Zande bow

Zande bow

Accession Number:
[Southern Sudan] ?Northern Bahr el Ghazal ?Western Bahr el Ghazal ?Warab ?El Buheyrat ?Western Equatoria
Cultural Group:
Date Made:
By 1917
Wood Plant Bamboo Plant? , Animal Hair , Animal Hide Skin , Sinew Plant Fibre , Copper Metal , Brass Metal , Tin Metal
Carved , Stained , Twisted Strung Tied , Perforated Hollowed , Forged (Metal) Bent , Bound Stitched
Bow L - 1122, diam at centre = 20.5 x 19, at ends = 8.5 x 8; string diam = 2.5; slit drum L = 95.5, W = 30.4, th = 23.7; binding strips W = 4 -5, hair tassel L = 250, W = 36.5, th = 22 mm [RTS 28/9/2005].
308.0 g
Other Owners:
Robert Grenville Gayer-Anderson, probably collected in the period immediately before World War I (1909-1914) [RTS 1/6/2004].
Field Collector:
Robert Grenville Gayer-Anderson
PRM Source:
Robert Grenville Gayer-Anderson
Donated October 1917
Collected Date:
By 1917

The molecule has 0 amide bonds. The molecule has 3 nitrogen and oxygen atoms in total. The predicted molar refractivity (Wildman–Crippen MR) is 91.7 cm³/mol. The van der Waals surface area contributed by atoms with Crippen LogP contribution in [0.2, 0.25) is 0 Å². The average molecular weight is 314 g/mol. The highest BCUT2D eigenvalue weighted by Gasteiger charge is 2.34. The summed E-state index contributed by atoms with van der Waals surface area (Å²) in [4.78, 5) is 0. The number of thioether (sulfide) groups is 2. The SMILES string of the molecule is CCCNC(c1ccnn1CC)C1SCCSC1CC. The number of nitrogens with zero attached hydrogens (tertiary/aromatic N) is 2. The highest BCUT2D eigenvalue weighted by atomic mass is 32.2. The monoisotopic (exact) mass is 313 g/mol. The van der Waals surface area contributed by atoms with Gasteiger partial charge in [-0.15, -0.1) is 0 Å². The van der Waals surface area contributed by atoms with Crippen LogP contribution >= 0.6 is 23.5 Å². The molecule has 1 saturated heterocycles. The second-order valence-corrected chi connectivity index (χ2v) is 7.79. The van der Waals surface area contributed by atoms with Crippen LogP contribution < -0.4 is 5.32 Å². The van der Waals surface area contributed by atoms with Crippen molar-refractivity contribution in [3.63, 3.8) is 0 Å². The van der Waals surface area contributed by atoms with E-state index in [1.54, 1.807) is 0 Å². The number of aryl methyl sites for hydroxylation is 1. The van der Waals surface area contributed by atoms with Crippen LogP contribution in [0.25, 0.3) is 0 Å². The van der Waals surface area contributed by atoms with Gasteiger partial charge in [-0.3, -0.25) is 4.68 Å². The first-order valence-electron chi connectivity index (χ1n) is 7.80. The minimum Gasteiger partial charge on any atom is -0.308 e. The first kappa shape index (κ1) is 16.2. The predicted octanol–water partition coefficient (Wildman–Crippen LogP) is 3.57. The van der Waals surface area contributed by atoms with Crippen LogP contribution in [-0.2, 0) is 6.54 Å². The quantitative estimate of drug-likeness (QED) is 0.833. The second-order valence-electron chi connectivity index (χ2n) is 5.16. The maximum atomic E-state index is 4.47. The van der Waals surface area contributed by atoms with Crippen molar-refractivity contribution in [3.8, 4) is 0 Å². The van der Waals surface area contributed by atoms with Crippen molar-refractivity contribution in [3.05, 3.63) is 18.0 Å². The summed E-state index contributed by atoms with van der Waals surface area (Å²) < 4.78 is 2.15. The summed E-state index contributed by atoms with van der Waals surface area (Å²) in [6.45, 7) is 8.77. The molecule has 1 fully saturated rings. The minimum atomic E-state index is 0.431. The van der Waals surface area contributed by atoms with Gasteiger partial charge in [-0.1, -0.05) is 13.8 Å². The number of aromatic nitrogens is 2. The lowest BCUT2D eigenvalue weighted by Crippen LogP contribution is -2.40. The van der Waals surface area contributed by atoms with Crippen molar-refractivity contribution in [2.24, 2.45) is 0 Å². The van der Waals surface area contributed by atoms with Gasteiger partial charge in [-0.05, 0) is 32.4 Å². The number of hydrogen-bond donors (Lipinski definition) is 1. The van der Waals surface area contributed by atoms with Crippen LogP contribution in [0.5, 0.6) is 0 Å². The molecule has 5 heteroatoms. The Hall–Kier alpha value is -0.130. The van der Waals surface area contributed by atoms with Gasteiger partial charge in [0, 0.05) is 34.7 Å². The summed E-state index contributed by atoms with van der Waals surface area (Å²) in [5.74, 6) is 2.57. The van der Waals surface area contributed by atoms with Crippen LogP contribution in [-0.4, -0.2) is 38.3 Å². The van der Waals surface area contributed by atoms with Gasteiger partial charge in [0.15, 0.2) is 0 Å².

Bow carved from a single piece of wood with a segmented body, slightly oval in section, and tapering to either end; the ends have been shaved to form slightly inset pegs, probably to help keep the bow string in position. The surface has been stained an orangey brown colour (Pantone 730C). The bow has been strung with a length of twisted, grayish brown sinew cord (Pantone 7531C), pulling the ends of the shaft inwards to form a shallow curve. This has been tied around the lower end of the shaft, wound several times around the body, and then extended up to fit over the peg end at the top of the shaft, using a small double loop. The bow string has snapped at the centre and the broken ends are fraying. The bow shaft has been decorated with 9 sections of metal binding, made from thin strips of metal wound around the shaft and the ends hammered into the wood. From the top of the bow, these are made from strips of tin (Pantone 877C), brass (Pantone 871C) and copper (Pantone 876C); brass, copper and brass; and then copper, tin and brass; the arrangement is therefore very symmetrical. The central part of the bow has been left plain, to provide a comfortable hand grip, and the groups, while arranged at regular intervals, become closer together as they approach the ends of the bow. The bow has also been fitted with a signalling device, consisting of a hollow slit drum, carved from a single piece of yellow wood (Pantone 7509C). This has a lozenge-shaped plan view, with flat upper surface and convex sides and back; a narrow slit has been cut along the length of the object, just below the top. The back has been perforated with 2 pairs of holes. These allow the drum to be tied onto the bow shaft, which has been done with two lengths of twisted brown plant fibre string (Pantone 728C). Finally, the shaft has been fitted with a decorative tassel. This consists of a strip of animal skin with long dark brown hair still present on the outer surface (Pantone Black 4C), mixed with some lighter colours. The upper end has been folded over itself, and stitched to the underside of a thick piece of yellow hide, with the hair largely removed, using narrow yellow grass strips (Pantone 7508C for both). The thicker hide piece has one rounded end, pierced with a large hole that has been fitted over the bow shaft, and then a triangular body that tapers to the other end. This forms a thick tab, that stands out at an angle from the bow shaft, with the hair lengths then hanging down from its end. The bow is complete, and has a weight of 308 grams. The bow shaft is 1122 mm long, with a maximum diameter at the centre of 20.5 by 19 mm, and at the ends of 8.5 by 8 mm; the bow string has a diameter of 2.5 mm; the slit drum is 95.5 mm long, 30.4 mm wide and 23.7 mm thick; the metal binding strips are 4-5 mm wide, and the hair tassel is 250 mm long, 36.5 mm wide and 22 mm thick.